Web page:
• Ask people you live near including neighbours, and people you work with, especially on reception, to look out for this person, and show a photograph if you have one, car and registration number. If approached ideally get an email sent to you stating their sightings recording the date, time and what happened.
  • Once you have enough evidence to make a case, block the perpetrator, including emails, social media, and phone number/s.
  • Log any silent calls also. The PSNI can send a trace request to your network provider if this happens more than a few times. If you are receiving silent, threatening land phone calls contact BT Malicious Callers Bureau or your line provider.  Again, keep dates and times of calls through their IPN.
  • Call blockers are also available and BT landline phones are now available with a blocking facility on them.
  • Should numerous email addresses be used screen shot your blocked senders list, and print any emails received, regardless of content. DO NOT DELETE, no matter how frightened you are as this is much needed evidence to bring to the PSNI.  Name changed emails can be traced also.  Include the email source located on the top and bottom of printed emails.
  • Install security equipment including Intruder Alarms, and CCTV if affordable. Personal alarms are a great investment, as are sensor security lights at the front and back of the house. A PSNI Crime Support Officer,  or Victim Support can help with advice on this, and Ebay is a good source of equipment also.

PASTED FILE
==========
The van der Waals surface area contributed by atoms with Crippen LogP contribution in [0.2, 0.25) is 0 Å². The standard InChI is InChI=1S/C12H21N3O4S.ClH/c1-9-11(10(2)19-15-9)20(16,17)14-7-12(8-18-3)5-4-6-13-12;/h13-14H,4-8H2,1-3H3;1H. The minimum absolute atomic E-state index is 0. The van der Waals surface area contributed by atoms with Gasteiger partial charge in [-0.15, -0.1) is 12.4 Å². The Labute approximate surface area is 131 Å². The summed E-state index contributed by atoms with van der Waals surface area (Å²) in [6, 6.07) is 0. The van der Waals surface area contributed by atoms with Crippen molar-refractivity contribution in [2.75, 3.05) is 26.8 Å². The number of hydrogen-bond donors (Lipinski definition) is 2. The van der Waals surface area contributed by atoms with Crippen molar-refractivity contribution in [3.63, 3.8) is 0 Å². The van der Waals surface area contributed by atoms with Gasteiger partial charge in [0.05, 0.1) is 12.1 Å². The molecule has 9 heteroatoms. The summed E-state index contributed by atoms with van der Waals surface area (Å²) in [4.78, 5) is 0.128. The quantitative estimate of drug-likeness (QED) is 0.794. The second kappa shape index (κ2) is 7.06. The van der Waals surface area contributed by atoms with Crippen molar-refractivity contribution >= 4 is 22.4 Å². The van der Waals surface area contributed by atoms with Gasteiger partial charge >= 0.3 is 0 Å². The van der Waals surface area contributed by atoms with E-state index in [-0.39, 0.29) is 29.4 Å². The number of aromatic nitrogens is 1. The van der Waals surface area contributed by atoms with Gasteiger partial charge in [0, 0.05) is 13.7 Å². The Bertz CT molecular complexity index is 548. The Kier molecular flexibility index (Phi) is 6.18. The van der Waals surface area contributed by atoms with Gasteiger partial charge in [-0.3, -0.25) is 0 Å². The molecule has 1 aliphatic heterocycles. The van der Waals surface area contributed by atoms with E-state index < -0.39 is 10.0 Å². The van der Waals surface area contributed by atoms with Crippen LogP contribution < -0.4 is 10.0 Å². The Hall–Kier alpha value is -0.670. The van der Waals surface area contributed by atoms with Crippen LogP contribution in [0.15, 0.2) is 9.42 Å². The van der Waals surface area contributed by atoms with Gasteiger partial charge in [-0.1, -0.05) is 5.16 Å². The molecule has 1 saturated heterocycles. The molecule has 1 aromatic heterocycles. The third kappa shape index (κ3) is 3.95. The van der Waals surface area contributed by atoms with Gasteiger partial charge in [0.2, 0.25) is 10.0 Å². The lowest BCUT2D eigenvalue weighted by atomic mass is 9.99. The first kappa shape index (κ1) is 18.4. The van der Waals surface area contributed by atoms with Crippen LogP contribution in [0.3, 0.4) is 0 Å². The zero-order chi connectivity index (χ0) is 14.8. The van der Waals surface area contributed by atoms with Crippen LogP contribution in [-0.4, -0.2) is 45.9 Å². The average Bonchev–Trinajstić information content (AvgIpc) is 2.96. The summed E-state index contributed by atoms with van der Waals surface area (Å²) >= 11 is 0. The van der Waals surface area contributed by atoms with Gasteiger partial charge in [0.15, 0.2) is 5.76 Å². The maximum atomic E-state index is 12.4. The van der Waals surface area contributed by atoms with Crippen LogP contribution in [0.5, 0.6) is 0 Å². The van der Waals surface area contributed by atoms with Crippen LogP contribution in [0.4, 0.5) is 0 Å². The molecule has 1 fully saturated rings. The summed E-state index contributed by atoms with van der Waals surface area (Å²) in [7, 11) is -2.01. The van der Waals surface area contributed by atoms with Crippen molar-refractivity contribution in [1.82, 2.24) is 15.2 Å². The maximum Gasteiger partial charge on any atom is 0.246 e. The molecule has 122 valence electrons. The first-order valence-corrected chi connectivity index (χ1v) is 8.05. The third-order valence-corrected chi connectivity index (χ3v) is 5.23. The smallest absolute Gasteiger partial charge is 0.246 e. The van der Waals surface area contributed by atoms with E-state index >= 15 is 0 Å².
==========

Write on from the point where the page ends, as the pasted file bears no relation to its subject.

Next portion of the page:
• Should you move ask your friends and family not to park near your house, and ideally park your car from street view.
  • Dogs are also reassuring and excellent at detecting intruders approaching your property.
  • Do not place your bin outside at night for next morning collection unless you shred everything, as this is not below their levels of desire for information.
  • Check your online presence, by typing your name and area you live, and look up, as they use data from other sources including the electoral register, which you can get removed straight away. They act very quickly when they know there is a possible risk to your safety.
  • There is a box you can tick when the census people call to your door, to prevent your information being  collected  and used on the internet. It is best  to call your local electoral registry office to ensure you are protected from this, explaining your situation and quoting your PSNI case/incident number/s.
  • Ensure all logged PSNI incidences relating to your case are linked together, and this can be done by checking with your reporting officer , and/or calling OCMT on 02890650222, who are very helpful.
  • If you move house and stay in the same town, explain to family and friends, if the stalker knows their cars,  to park their cars  well away from your home.

Give as much information you can about the stalkers personal information, to a few close supports, including their places of frequency,  friends and family members, in the event that  information is needed by the PSNI.

And finally – the obvious one – lock all your doors and windows at night.

National Stalking Helpline